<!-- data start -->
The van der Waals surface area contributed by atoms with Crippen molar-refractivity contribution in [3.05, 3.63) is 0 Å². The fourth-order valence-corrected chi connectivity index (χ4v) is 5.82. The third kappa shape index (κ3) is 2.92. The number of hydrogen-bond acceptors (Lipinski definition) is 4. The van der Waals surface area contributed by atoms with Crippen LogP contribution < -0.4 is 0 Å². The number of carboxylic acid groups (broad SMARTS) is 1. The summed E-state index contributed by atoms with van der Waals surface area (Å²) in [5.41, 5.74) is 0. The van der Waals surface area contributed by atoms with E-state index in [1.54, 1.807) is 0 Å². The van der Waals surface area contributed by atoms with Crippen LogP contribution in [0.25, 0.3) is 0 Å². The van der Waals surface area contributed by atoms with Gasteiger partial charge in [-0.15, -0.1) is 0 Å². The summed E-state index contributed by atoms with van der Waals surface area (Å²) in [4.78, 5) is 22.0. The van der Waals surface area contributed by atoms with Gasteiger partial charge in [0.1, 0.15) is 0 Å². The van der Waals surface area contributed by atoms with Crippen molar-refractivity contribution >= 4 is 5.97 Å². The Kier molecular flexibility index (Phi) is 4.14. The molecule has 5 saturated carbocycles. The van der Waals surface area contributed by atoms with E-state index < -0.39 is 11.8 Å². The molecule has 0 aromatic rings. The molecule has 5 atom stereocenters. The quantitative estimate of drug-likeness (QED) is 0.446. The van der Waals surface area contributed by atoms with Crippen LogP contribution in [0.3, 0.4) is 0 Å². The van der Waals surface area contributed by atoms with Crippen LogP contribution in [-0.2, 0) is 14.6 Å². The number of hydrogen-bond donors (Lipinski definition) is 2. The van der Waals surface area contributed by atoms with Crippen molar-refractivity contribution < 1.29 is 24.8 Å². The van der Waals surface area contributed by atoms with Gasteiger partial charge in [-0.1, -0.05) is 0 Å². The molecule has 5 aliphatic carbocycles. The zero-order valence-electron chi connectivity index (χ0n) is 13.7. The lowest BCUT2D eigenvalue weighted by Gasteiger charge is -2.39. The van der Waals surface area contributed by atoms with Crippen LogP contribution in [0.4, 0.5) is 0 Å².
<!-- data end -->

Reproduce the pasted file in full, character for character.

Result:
The van der Waals surface area contributed by atoms with Crippen molar-refractivity contribution in [3.05, 3.63) is 0 Å². The fourth-order valence-corrected chi connectivity index (χ4v) is 5.82. The third kappa shape index (κ3) is 2.92. The number of hydrogen-bond acceptors (Lipinski definition) is 4. The van der Waals surface area contributed by atoms with Crippen LogP contribution < -0.4 is 0 Å². The number of carboxylic acid groups (broad SMARTS) is 1. The summed E-state index contributed by atoms with van der Waals surface area (Å²) in [5.41, 5.74) is 0. The van der Waals surface area contributed by atoms with E-state index in [1.54, 1.807) is 0 Å². The van der Waals surface area contributed by atoms with Crippen LogP contribution in [0.25, 0.3) is 0 Å². The van der Waals surface area contributed by atoms with Gasteiger partial charge in [-0.15, -0.1) is 0 Å². The summed E-state index contributed by atoms with van der Waals surface area (Å²) in [4.78, 5) is 22.0. The van der Waals surface area contributed by atoms with Gasteiger partial charge in [0.1, 0.15) is 0 Å². The van der Waals surface area contributed by atoms with Crippen molar-refractivity contribution >= 4 is 5.97 Å². The Kier molecular flexibility index (Phi) is 4.14. The molecule has 5 saturated carbocycles. The van der Waals surface area contributed by atoms with E-state index < -0.39 is 11.8 Å². The molecule has 0 aromatic rings. The molecule has 5 atom stereocenters. The quantitative estimate of drug-likeness (QED) is 0.446. The van der Waals surface area contributed by atoms with Crippen LogP contribution in [0.3, 0.4) is 0 Å². The van der Waals surface area contributed by atoms with Crippen LogP contribution in [-0.2, 0) is 14.6 Å². The number of hydrogen-bond donors (Lipinski definition) is 2. The van der Waals surface area contributed by atoms with Crippen molar-refractivity contribution < 1.29 is 24.8 Å². The van der Waals surface area contributed by atoms with Gasteiger partial charge in [-0.1, -0.05) is 0 Å². The molecule has 5 aliphatic carbocycles. The zero-order valence-electron chi connectivity index (χ0n) is 13.7. The lowest BCUT2D eigenvalue weighted by Gasteiger charge is -2.39. The van der Waals surface area contributed by atoms with Crippen LogP contribution in [0.4, 0.5) is 0 Å².